Do government employees seem to speak a foreign language when you try to get information? You may be interested to know that The Center for Plain Language recently awarded the Social Security Administration top marks on how clearly it communicates with the public. That being said, we know a lot of terms used by the SSA can be confusing for many, who often are learning about their benefits for the first time. We’d like to make it a little easier, so here are a list of some commonly used terms and what they mean:
- Disability. This refers to either the mental or physical impairment a person has or to a type of benefit. It often serves as shorthand to mean the benefits a person has earned through Social Security taxes paid on income they’ve earned (as opposed to SSI, in the next item). Social Security uses very specific criteria when determining if someone is disabled. Even if your doctor says you can’t work. you may not be considered disabled according to SSA guidelines.
- Supplemental Security Income. This also is a type of disability benefit, but it isn’t earned through taxes on income and is only available to those whose assets fall below a certain level. SSI awards are lower than those earned through work history and don’t go back as far as “regular” disability benefits. The same medical criteria are used for SSI purposes.
- Date Last Insured. The date a person’s eligibility for regular disability benefits ended. That date is based upon how long ago a person last worked. If a person’s impairment is not found to have started before this date, they are not eligible for regular disability benefits.
- Appeal. A person has 60 days from the time a decision is made on their claim to appeal that decision. This involves submitting forms and medical information showing benefits should not have been denied.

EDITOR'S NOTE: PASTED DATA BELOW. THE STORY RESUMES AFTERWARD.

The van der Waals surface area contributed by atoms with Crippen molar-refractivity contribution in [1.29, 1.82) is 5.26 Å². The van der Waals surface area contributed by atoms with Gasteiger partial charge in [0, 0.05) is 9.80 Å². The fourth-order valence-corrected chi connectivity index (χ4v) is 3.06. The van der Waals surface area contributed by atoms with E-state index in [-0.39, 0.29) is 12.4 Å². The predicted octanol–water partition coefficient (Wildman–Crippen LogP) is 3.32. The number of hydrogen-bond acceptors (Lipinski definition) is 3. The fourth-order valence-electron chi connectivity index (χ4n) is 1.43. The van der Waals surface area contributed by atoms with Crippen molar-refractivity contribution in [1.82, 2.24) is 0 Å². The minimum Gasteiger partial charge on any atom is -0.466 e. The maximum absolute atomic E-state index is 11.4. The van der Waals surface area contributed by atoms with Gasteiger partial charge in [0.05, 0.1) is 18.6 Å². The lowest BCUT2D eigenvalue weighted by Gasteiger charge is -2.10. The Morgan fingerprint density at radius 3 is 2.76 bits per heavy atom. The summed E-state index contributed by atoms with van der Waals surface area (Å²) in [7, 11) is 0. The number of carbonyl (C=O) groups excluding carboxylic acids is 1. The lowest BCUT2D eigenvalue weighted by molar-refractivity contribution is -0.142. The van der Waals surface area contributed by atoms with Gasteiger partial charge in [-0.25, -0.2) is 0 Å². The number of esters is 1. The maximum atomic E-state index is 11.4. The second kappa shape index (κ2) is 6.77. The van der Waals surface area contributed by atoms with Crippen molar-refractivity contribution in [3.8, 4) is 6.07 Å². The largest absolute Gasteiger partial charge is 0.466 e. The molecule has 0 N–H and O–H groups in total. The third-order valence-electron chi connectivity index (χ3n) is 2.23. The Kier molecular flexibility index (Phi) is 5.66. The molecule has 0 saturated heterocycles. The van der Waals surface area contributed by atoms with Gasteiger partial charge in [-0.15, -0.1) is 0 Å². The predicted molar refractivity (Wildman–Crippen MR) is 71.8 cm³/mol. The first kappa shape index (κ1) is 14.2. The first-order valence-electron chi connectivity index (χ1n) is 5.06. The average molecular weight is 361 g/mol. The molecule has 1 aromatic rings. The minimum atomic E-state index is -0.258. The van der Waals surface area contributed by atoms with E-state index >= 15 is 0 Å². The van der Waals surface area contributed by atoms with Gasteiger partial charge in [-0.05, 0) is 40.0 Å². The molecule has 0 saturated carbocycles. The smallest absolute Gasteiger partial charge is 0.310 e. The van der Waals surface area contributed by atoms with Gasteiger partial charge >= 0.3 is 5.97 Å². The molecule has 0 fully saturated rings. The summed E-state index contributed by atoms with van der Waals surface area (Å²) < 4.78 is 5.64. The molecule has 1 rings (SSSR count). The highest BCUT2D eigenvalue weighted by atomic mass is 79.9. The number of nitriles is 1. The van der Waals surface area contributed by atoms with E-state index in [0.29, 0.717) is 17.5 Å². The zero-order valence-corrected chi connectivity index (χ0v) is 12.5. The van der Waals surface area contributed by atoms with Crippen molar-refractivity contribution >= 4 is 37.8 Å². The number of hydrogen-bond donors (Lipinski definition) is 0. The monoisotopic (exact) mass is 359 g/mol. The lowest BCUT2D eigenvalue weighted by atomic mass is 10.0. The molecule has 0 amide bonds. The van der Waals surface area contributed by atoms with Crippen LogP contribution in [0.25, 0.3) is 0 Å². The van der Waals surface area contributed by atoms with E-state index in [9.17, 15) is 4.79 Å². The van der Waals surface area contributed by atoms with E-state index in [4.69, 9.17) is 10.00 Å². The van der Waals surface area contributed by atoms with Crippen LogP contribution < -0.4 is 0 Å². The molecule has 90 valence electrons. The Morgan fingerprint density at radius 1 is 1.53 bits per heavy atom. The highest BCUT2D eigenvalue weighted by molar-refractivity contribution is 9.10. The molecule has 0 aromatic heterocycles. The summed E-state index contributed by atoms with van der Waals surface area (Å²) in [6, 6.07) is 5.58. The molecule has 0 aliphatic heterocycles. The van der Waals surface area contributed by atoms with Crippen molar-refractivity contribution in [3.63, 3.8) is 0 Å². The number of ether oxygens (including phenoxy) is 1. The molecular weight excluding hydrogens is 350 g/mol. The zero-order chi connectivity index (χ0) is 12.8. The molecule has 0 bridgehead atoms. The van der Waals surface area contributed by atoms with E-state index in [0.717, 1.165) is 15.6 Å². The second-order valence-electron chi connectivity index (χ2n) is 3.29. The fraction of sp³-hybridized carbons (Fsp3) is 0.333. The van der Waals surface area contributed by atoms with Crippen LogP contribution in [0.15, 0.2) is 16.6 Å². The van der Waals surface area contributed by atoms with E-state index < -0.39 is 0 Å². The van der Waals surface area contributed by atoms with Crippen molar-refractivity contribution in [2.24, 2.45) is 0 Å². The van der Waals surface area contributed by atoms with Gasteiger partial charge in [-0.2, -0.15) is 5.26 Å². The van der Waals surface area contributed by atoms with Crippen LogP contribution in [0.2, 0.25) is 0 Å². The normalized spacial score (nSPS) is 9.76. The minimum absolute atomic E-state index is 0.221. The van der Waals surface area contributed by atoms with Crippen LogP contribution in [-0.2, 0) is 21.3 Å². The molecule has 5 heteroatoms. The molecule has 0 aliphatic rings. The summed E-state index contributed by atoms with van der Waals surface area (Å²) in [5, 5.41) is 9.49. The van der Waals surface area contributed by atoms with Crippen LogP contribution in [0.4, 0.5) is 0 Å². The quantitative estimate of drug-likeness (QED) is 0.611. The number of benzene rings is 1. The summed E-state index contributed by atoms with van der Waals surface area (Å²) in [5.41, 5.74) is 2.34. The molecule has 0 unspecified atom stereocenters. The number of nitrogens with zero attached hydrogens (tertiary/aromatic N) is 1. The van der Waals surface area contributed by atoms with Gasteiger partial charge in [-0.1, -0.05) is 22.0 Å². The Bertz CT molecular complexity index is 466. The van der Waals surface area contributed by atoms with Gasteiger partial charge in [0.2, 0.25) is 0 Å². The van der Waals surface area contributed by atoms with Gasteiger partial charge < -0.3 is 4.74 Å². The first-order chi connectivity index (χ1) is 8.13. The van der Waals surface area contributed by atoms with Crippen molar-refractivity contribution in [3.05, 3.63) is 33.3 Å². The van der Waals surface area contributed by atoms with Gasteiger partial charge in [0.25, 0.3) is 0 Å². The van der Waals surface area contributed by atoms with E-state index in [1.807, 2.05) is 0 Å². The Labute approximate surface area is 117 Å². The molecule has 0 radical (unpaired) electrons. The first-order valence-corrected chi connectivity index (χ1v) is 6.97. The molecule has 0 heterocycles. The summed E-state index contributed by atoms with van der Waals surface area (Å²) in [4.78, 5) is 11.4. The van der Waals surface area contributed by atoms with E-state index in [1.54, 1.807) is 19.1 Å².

- Re-apply. People often confuse appealing with re-applying. Appealing means to ask that a denial on a current claim be reversed. Re-apply means to begin an entirely new application/claim.
- Representative. This can be anyone you designate to serve as your “helper” on your claim or appeal. Representatives do not have to be attorneys and in fact, many are not. Those using the title “advocate” are likely not attorneys.
- Credits. Credits are based on the amount of your earnings. In 2015, you receive 1 credit for each $1,220 of earnings, up to 4 credits per year. Starting at age 31, you must have 20 credits in the 10 years before you became disabled to quality for regular disability benefits. Those becoming unable to work at a younger age need fewer credits.
- Substantial work. SSA usually considers work substantial if gross earnings average more than $1090 per month, after deducting allowable amounts. You may be working less or at a less physically demanding job, but it may still be considered for SSA purposes. If SSA finds that a person can perform substantial work, they are not considered disabled under SSA guidelines.
Hopefully, this list will help with some of your conversations regarding Social Security disability. Still confused? Maybe we can help. Give us a call if you’d like to sit down face-to-face with someone to translate the jargon.